The markets have regained some ground at the close of the year, but the increases are nothing compared to previous years’ prices, and there is nothing in the near future to suggest prices will greatly improve.
Many farmers were relieved at the end of 2014, by the President’s signing of the “tax extender’s bill,” which allowed them additional tax savings on equipment purchases. But as one OSU ag economist put it, farmers should think long and hard about buying something just for the tax incentive, especially if it means taking on new debt.
They might save some money on their taxes, but the bigger question is, do the savings outweigh the cost that the farm must endure for the next several years, especially when tight times are expected.
5. Consider some livestock
Have a barn? This may be the year to fill it with animals. Lower grain prices will be attractive for end users of grain — especially the livestock sector.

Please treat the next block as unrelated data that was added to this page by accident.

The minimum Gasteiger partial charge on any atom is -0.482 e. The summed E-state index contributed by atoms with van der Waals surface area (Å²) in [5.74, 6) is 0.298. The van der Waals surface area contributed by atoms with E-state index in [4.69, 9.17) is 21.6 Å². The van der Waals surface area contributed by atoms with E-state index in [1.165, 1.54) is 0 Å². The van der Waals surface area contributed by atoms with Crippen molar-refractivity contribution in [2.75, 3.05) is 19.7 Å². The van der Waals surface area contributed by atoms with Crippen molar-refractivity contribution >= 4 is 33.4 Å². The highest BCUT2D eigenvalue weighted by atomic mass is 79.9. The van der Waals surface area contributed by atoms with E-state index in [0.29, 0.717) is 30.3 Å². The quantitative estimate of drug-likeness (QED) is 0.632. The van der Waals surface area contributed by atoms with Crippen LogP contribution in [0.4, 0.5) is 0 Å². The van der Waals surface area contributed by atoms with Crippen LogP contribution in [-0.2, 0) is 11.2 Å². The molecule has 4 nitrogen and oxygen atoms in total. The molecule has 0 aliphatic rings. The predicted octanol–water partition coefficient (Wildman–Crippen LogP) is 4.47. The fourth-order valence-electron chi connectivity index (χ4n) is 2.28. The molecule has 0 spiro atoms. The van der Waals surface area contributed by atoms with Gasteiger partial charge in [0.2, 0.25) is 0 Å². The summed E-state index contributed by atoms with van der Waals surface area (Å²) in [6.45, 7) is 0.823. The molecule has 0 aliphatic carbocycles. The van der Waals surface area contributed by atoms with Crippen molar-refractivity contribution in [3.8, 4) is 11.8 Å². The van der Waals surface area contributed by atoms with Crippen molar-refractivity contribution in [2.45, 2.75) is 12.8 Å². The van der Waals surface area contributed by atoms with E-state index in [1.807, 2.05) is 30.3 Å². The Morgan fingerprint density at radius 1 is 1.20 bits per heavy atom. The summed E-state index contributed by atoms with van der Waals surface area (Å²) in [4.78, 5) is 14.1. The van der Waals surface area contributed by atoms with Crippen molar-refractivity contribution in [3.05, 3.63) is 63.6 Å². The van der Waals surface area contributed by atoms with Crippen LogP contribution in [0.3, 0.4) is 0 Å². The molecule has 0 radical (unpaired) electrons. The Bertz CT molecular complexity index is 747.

Swine and poultry, dairy and beef all stand to gain from cheaper feed costs, but it will take time for most herds to expand.
The U.S. cattle population is at its lowest in decades (95 million head in 2014), and swine numbers (65.4 million head) are at a recent low.
Finished livestock are selling at near records, but if you want to get into the livestock industry or expand your current operation, plan to pay high prices for feeders and replacements.
You also need to consider the cost of any facility upgrades and maintenance, and the cost of insuring the livestock.
One of the top reasons the cattle numbers are down is because of drought, which forced producers to send more cattle to slaughter, to stay in business. Likewise, the swine market is still recovering from the Porcine Epidemic Diarrhea virus (PEDv).
Be prepared, and make sure your investment is backed up. The new farm bill offers a bevy of programs for livestock producers to help reduce risk and keep you in the black. They include the Dairy Margin Protection Program for dairy farmers, and the Livestock Indemnity Program, which covers all livestock.